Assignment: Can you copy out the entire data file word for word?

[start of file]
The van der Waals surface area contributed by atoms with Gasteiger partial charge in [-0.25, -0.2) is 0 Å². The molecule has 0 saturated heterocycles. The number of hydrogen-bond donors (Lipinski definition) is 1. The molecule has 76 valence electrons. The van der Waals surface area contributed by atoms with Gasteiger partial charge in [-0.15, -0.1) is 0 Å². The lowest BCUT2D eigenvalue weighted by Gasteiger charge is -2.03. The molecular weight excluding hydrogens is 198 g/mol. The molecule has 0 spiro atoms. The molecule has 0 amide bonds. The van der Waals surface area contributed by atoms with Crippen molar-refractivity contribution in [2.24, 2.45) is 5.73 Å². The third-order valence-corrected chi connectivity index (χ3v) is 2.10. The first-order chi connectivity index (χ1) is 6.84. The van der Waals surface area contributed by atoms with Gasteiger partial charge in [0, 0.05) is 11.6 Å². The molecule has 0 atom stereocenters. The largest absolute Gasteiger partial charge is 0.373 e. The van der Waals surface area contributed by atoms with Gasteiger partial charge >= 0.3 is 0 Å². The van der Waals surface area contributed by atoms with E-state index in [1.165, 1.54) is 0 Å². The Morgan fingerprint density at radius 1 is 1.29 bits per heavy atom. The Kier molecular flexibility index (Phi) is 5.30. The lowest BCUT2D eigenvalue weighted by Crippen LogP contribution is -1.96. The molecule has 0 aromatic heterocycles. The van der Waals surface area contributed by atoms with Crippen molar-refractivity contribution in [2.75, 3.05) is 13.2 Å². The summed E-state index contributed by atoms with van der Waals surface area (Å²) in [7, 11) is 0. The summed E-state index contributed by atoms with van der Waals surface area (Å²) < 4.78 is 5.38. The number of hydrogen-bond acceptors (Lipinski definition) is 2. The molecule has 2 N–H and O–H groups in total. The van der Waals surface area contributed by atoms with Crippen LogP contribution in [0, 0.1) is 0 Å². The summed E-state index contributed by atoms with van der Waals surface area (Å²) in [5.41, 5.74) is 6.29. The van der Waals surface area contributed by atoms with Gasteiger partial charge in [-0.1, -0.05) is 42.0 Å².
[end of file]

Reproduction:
The van der Waals surface area contributed by atoms with Gasteiger partial charge in [-0.25, -0.2) is 0 Å². The molecule has 0 saturated heterocycles. The number of hydrogen-bond donors (Lipinski definition) is 1. The molecule has 76 valence electrons. The van der Waals surface area contributed by atoms with Gasteiger partial charge in [-0.15, -0.1) is 0 Å². The lowest BCUT2D eigenvalue weighted by Gasteiger charge is -2.03. The molecular weight excluding hydrogens is 198 g/mol. The molecule has 0 spiro atoms. The molecule has 0 amide bonds. The van der Waals surface area contributed by atoms with Crippen molar-refractivity contribution in [2.24, 2.45) is 5.73 Å². The third-order valence-corrected chi connectivity index (χ3v) is 2.10. The first-order chi connectivity index (χ1) is 6.84. The van der Waals surface area contributed by atoms with Gasteiger partial charge in [0, 0.05) is 11.6 Å². The molecule has 0 atom stereocenters. The largest absolute Gasteiger partial charge is 0.373 e. The van der Waals surface area contributed by atoms with Gasteiger partial charge >= 0.3 is 0 Å². The van der Waals surface area contributed by atoms with E-state index in [1.165, 1.54) is 0 Å². The Morgan fingerprint density at radius 1 is 1.29 bits per heavy atom. The Kier molecular flexibility index (Phi) is 5.30. The lowest BCUT2D eigenvalue weighted by Crippen LogP contribution is -1.96. The molecule has 0 aromatic heterocycles. The van der Waals surface area contributed by atoms with Crippen molar-refractivity contribution in [2.75, 3.05) is 13.2 Å². The summed E-state index contributed by atoms with van der Waals surface area (Å²) in [7, 11) is 0. The summed E-state index contributed by atoms with van der Waals surface area (Å²) < 4.78 is 5.38. The number of hydrogen-bond acceptors (Lipinski definition) is 2. The molecule has 2 N–H and O–H groups in total. The van der Waals surface area contributed by atoms with Crippen LogP contribution in [0, 0.1) is 0 Å². The summed E-state index contributed by atoms with van der Waals surface area (Å²) in [5.41, 5.74) is 6.29. The van der Waals surface area contributed by atoms with Gasteiger partial charge in [-0.1, -0.05) is 42.0 Å².